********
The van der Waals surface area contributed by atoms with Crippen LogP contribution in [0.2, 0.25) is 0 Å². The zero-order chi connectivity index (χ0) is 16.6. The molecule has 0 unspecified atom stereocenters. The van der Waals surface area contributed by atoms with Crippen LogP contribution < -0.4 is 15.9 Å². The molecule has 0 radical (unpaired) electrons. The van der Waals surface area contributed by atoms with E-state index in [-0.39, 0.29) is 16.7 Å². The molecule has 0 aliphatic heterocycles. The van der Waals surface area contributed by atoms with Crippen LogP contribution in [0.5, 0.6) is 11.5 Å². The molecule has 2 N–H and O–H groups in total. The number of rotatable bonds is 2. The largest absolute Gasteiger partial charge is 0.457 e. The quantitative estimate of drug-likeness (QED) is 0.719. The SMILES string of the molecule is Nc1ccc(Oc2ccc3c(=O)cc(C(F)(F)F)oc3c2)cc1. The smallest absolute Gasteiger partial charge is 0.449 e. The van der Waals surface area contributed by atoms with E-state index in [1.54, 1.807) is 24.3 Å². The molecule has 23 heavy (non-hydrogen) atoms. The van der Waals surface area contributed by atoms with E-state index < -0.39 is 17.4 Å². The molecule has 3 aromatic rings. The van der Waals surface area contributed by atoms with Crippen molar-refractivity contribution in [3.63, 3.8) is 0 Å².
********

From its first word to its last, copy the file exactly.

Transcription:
The van der Waals surface area contributed by atoms with Crippen LogP contribution in [0.2, 0.25) is 0 Å². The zero-order chi connectivity index (χ0) is 16.6. The molecule has 0 unspecified atom stereocenters. The van der Waals surface area contributed by atoms with Crippen LogP contribution < -0.4 is 15.9 Å². The molecule has 0 radical (unpaired) electrons. The van der Waals surface area contributed by atoms with E-state index in [-0.39, 0.29) is 16.7 Å². The molecule has 0 aliphatic heterocycles. The van der Waals surface area contributed by atoms with Crippen LogP contribution in [0.5, 0.6) is 11.5 Å². The molecule has 2 N–H and O–H groups in total. The number of rotatable bonds is 2. The largest absolute Gasteiger partial charge is 0.457 e. The quantitative estimate of drug-likeness (QED) is 0.719. The SMILES string of the molecule is Nc1ccc(Oc2ccc3c(=O)cc(C(F)(F)F)oc3c2)cc1. The smallest absolute Gasteiger partial charge is 0.449 e. The van der Waals surface area contributed by atoms with E-state index in [1.54, 1.807) is 24.3 Å². The molecule has 23 heavy (non-hydrogen) atoms. The van der Waals surface area contributed by atoms with E-state index < -0.39 is 17.4 Å². The molecule has 3 aromatic rings. The van der Waals surface area contributed by atoms with Crippen molar-refractivity contribution in [3.63, 3.8) is 0 Å².